What's really needed is something that'll get the coding bug kicked off at primary school – and in a gender-neutral way that helps encourage more women into the profession. One option can be found on the Xbox and on the PC in the shape of Kodu, which goes beyond Logo to create interactive game worlds that make everything on screen an interactive object with methods and rules. It's a useful way of getting started, but it's a purely visual programing environment, more conducive to interactive story telling than anything else.

I came across something different yesterday, something that took me back to those 8-bit days. Small Basic is a step up from Kodu (though it shares some concepts, especially in the way it does Intellisense!), intended to teach basic .NET development. As well as delivering traditional windowed applications, you can use Small Basic to build Silverlight programs that'll ruin on both desktop and in browser. Programs can be quickly published to the web site, with a shot URL that simplifies You can even export programs as Visual Basic, ready for use in Visual Basic Express.

There's already quite a community developing around Small Basic, sharing code and programs, including teachers looking at using it in elementary programming classes.

Oh, and it's less than a 6MB download (not counting .NET and Silverlight!).

I can't help but be reminded of the sadly cancelled Popfly, which tried to do something similar for cloud and web development. However there's one big difference here – Small Basic is a desktop application with a web component, and a route to other widely available development tools. Even so, let's hope that Small Basic is a success, because it's something we surely need…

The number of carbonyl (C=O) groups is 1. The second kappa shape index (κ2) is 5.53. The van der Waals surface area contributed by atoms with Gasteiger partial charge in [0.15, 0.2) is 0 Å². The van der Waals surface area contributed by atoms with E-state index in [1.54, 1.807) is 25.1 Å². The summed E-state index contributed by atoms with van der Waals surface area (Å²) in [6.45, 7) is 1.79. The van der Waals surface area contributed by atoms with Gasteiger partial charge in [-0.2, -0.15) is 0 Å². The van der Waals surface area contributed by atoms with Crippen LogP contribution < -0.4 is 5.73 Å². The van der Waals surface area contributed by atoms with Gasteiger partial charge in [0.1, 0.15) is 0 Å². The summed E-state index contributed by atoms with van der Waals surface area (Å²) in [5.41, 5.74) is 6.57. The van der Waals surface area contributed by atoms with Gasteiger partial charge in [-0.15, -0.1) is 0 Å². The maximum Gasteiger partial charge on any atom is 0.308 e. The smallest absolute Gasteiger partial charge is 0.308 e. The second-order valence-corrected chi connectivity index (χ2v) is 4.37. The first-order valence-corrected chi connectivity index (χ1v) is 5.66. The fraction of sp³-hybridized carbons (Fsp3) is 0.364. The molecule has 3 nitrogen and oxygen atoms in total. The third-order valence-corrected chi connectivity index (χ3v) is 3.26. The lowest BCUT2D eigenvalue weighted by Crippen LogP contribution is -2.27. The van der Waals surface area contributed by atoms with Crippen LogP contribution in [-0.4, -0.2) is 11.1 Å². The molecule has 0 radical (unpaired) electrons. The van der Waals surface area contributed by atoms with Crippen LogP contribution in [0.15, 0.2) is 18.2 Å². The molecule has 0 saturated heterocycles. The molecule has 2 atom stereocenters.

Topic: Windows

Simon Bisson

About Simon Bisson

Simon Bisson is a freelance technology journalist. He specialises in architecture and enterprise IT. He ran one of the UK's first national ISPs and moved to writing around the time of the collapse of the first dotcom boom. He still writes code.

Mary Branscombe

About Mary Branscombe

Mary Branscombe is a freelance tech journalist. Mary has been a technology writer for nearly two decades, covering everything from early versions of Windows and Office to the first smartphones, the arrival of the web and most things inbetween.

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  • "you can use Small Basic to build Silverlight programs that'll ruin on both desktop and in browser" Lets hope ruin is a typo and not prophetic.